Thereafter a determination is made at 160 whether a change may have occurred causing a change in the distortion, for example, whether a regularly scheduled maintenance is required, whether the C-arm X-ray imaging system 10 (as shown in FIG. 1) has been moved, if maintenance has been performed on the C-arm X-ray imaging system 10 or whether some other external or exterior source may be causing distortion (e.g., operation of another medical imaging system, such as an MRI system in another room). If no change has occurred, then at 162 an X-ray scan may be performed using the calibrated C-arm X-ray imaging system 10 (as shown in FIG. 1). If a change in an external source that may cause change in the distortion is determined to be present, then the calibration image is produced at 152 and thereafter followed by the other operations in the method 150.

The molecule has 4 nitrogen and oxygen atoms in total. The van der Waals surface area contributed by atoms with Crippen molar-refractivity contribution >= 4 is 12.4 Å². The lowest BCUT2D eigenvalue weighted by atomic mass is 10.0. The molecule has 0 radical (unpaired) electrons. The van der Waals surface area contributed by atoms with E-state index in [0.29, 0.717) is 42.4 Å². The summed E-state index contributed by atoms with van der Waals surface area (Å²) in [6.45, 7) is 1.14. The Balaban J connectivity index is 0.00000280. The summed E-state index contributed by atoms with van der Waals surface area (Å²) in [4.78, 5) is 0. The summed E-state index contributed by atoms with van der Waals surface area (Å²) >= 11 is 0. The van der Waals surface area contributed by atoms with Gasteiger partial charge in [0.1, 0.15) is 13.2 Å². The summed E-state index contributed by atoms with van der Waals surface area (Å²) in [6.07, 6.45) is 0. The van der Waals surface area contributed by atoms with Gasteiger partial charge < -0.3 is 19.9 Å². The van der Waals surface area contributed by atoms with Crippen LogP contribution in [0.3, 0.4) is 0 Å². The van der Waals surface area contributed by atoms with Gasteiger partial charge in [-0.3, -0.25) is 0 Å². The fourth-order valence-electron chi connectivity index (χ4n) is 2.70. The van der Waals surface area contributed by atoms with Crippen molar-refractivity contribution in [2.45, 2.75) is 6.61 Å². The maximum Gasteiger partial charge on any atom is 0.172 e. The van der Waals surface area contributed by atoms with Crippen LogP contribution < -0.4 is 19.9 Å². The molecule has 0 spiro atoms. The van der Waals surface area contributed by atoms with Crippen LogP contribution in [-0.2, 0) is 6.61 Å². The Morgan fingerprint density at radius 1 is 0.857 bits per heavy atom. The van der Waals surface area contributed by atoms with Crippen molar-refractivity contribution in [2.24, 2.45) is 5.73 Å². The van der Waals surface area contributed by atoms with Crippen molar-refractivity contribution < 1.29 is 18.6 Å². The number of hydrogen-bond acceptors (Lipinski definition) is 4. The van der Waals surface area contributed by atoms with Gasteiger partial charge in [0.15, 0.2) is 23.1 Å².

Thus, for example, the various embodiments of the present invention may be used iteratively between X-rays or performed after a diagnostic medical imaging system has been moved to compensate for changes in external magnetic fields (e.g., non-uniform magnetic fields). However, it should be noted that the various embodiments described herein may be performed as often as needed or desired. For example, various embodiments described herein may be performed after each scan of a patient using the C-arm X-ray imaging system 10.